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Amyotrophic lateral sclerosis

Amyotrophic lateral sclerosis (ALS, sometimes called Lou Gehrig's disease) is a progressive, invariably fatal motor neurone disease. In ALS, both the upper motor neurons and the lower motor neurons degenerate or die, ceasing to send messages to muscles. Unable to function, the muscles gradually weaken, waste away (atrophy), and twitch (fasciculations). Eventually, the ability of the brain to start and control voluntary movement is lost. more...

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ALS causes weakness with a wide range of disabilities. Eventually, all muscles under voluntary control are affected, and patients lose their strength and the ability to move their arms, legs, and body. When muscles in the diaphragm and chest wall fail, patients lose the ability to breathe without help from mechanical ventilation. Most people with ALS die from respiratory failure, usually within 3 to 5 years from the onset of symptoms. However, about 10 % of ALS patients survive for 10 or more years.


As many as 20,000 Americans have ALS, and an estimated 5,000 people in the United States are diagnosed with the disease each year. ALS is one of the most common neuromuscular diseases worldwide, and people of all races and ethnic backgrounds are affected. ALS most commonly strikes people between 40 and 60 years of age, but younger and older people also can develop the disease. Men are affected more often than women.

In 90 to 95 % of all ALS cases, the disease occurs apparently at random with no clearly associated risk factors. Patients do not have a family history of the disease, and their family members are not considered to be at increased risk for developing ALS.

About 5 to 10 % of all ALS cases are inherited. The familial form of ALS usually results from a pattern of inheritance that requires only one parent to carry the gene responsible for the disease. About 20 % of all familial cases result from a specific genetic defect that leads to mutation of the enzyme known as superoxide dismutase 1 (SOD1). Research on this mutation is providing clues about the possible causes of motor neuron death in ALS. Not all familial ALS cases are due to the SOD1 mutation, therefore other unidentified genetic causes clearly exist.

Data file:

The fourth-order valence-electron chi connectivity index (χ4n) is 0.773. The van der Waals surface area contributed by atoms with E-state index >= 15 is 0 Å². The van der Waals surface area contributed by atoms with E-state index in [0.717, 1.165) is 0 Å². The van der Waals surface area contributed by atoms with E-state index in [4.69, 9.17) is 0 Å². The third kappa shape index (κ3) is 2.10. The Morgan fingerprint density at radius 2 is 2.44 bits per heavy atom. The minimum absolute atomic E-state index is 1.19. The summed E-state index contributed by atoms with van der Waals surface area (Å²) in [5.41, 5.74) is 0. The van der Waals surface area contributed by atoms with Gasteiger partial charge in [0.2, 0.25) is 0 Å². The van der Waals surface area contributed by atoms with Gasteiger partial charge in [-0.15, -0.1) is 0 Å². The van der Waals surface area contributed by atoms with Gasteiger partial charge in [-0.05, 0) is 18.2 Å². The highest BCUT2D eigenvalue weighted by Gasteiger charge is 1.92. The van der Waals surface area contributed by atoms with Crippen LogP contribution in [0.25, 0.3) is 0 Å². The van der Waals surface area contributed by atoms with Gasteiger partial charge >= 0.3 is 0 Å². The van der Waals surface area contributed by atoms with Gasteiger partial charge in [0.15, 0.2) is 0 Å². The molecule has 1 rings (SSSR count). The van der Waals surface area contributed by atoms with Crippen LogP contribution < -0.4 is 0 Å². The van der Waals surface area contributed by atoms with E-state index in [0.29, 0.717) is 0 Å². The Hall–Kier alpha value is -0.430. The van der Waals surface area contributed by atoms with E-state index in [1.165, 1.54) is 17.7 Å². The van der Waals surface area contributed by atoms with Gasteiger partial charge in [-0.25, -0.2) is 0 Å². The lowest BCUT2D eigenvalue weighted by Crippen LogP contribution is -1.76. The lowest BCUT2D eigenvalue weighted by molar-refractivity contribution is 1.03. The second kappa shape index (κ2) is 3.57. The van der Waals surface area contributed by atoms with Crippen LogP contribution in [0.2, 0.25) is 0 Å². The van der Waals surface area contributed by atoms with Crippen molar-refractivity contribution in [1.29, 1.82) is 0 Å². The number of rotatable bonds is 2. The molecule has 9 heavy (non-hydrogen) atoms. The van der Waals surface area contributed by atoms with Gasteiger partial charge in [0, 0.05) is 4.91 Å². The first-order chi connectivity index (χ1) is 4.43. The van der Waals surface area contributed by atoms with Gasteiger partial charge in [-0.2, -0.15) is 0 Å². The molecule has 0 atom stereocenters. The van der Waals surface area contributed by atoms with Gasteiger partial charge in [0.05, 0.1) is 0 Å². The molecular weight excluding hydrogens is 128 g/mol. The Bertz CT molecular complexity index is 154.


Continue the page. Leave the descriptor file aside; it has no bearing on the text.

The onset of ALS may be so subtle that the symptoms are frequently overlooked. The earliest symptoms may include twitching, cramping, or stiffness of muscles; muscle weakness affecting an arm or a leg; slurred and nasal speech; or difficulty chewing or swallowing. These general complaints then develop into more obvious weakness or atrophy that may cause a physician to suspect ALS.

The parts of the body affected by early symptoms of ALS depend on which muscles in the body are damaged first. In some cases, symptoms initially affect one of the legs, and patients experience awkwardness when walking or running or they notice that they are tripping or stumbling more often. Some patients first see the effects of the disease on a hand or arm as they experience difficulty with simple tasks requiring manual dexterity such as buttoning a shirt, writing, or turning a key in a lock. Other patients notice speech problems.


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He will carry on - caddy Bruce Edwards is diagnosed with amyotrophic lateral sclerosis
From Golf Digest, 5/1/03 by Dave Kindred

ONCE THE DIAGNOSIS OF AMYOTROPHIC lateral sclerosis was made, Bruce Edwards understood why his left hand did what it did.

The caddie cleans golf balls by taking them in his left hand and rubbing them with a towel in his right. He has done it without thinking for 30 years. But one day last October, reaching for a ball from Tom Watson, the fingers on Edwards' left hand were curled shut, locked there.